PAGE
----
Normally, our national behavioral health resources provide many supports to mitigate these challenges, with medical, clinical and peer support staffing and services. To the extent that these supports are unavailable or limited in capacity during COVID-19, the risk for these individuals will be higher.

People with SMI are also more likely to live in poverty, experience homelessness, and still too many don’t have smartphones, or sufficient minutes, or necessary Wi-Fi, and can’t stay connected with Zoom-like technologies or access news or social support at the level most of us take for granted. 

Our Next Steps

Mental health and substance use crisis providers came together during Hurricane Katrina with agencies from across the country sending staff to Baton Rouge to shore up the local call center that was overwhelmed with individuals in distress. Partnerships with FEMA, SAMHSA and local and state authorities were closely coordinated and fast-acting. In 2020, we have technological solutions that were unavailable 15 years ago, and we’ll need to leverage telehealth and also adapt and pioneer new supports to scale an outreach that will make a difference both now and in the months to come.

Hope and support are on the horizon. Last week, SAMHSA released applications for Emergency Grants to Address Mental and Substance Use Disorders During COVID-19, offering funding to states, territories, and tribes to develop comprehensive systems to address the escalation in depression, anxiety, trauma, and grief across the nation. Funding will be used for crisis intervention services, mental and substance use disorder treatment, crisis counseling, and other related supports for children and adults impacted by the COVID-19 pandemic. Applications are due April 10th and we expect that it will translate into the creation of COVID-19 Emotional Support Lines and community-specific websites that connect individuals impacted by the epidemic to get the support they need.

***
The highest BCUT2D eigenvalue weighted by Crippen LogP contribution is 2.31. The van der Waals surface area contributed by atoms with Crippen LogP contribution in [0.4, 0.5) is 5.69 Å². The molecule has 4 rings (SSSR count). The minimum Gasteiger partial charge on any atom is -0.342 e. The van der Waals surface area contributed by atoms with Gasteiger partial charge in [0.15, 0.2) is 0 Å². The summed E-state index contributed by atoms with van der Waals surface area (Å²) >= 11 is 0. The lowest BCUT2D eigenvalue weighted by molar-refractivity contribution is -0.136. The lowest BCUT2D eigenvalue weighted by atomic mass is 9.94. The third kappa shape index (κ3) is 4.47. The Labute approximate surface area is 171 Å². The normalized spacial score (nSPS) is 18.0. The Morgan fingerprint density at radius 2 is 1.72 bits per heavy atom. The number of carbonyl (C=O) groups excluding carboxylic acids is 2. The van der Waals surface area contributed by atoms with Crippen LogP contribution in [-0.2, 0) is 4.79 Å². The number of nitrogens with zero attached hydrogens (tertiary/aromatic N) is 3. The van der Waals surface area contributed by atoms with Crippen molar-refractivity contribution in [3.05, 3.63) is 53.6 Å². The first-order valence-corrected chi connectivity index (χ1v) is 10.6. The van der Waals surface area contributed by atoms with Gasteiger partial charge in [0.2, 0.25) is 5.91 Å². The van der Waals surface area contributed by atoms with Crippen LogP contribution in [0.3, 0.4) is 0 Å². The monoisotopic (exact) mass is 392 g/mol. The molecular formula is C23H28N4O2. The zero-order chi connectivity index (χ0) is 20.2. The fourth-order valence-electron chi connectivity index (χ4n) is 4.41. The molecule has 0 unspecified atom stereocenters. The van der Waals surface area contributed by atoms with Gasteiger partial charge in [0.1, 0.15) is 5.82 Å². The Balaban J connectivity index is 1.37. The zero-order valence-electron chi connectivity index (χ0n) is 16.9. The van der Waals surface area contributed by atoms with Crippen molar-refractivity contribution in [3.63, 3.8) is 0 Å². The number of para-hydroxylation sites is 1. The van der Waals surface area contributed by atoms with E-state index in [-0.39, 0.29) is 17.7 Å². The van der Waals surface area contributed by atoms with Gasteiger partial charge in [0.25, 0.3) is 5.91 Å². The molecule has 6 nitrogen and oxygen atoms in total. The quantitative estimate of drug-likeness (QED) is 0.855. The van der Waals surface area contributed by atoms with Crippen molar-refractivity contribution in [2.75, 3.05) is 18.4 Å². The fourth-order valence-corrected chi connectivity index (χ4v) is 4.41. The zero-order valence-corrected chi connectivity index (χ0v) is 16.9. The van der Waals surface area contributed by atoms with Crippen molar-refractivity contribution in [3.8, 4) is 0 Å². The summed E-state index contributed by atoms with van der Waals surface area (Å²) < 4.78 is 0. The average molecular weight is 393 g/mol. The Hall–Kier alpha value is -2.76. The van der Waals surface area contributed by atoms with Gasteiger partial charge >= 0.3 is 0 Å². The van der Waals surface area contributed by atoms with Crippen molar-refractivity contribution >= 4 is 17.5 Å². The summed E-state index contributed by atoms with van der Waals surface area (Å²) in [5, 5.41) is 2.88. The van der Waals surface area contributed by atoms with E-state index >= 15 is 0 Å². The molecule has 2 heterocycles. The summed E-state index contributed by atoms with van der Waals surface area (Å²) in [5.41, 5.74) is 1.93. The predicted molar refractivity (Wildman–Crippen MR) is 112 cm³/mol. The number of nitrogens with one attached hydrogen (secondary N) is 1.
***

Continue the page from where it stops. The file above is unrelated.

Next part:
In addition, the FEMA Crisis Counseling Assistance and Training Program (CCP) funds support individual and group counseling, brief educational contacts, public education meetings, assessment, referral and resource linkage and community networking and support. They also engage in the development and distribution of educational materials and media and public service announcements. Here are some more details: 

  • The Immediate Services Program funds up to 60 days after a presidential major disaster declaration and is due 14 days after Individual Assistance is designated on the major declaration.
  • The Regular Services Program funds up to 9 months and is due 60 days after the date above.

To learn the date the president approved your state’s major disaster declaration, visit Fema.gov/Coronavirus and select Declaration News Releases.

We cannot wait to reconnect. It’s a matter of life or death. If 9/11 and Katrina taught us anything, the mental health disaster response started after the immediate crisis was concluded. If Arizona’s Dr. Cara Christ is correct in her assessment of the timing (the peak is in April and hospitalizations spike the following month), this means our job doesn’t end in May… it’s just beginning.

Here’s Part 1: COVID-19: Tsunami Alarms Are Blaring—We Must Shore Up the Sea Wall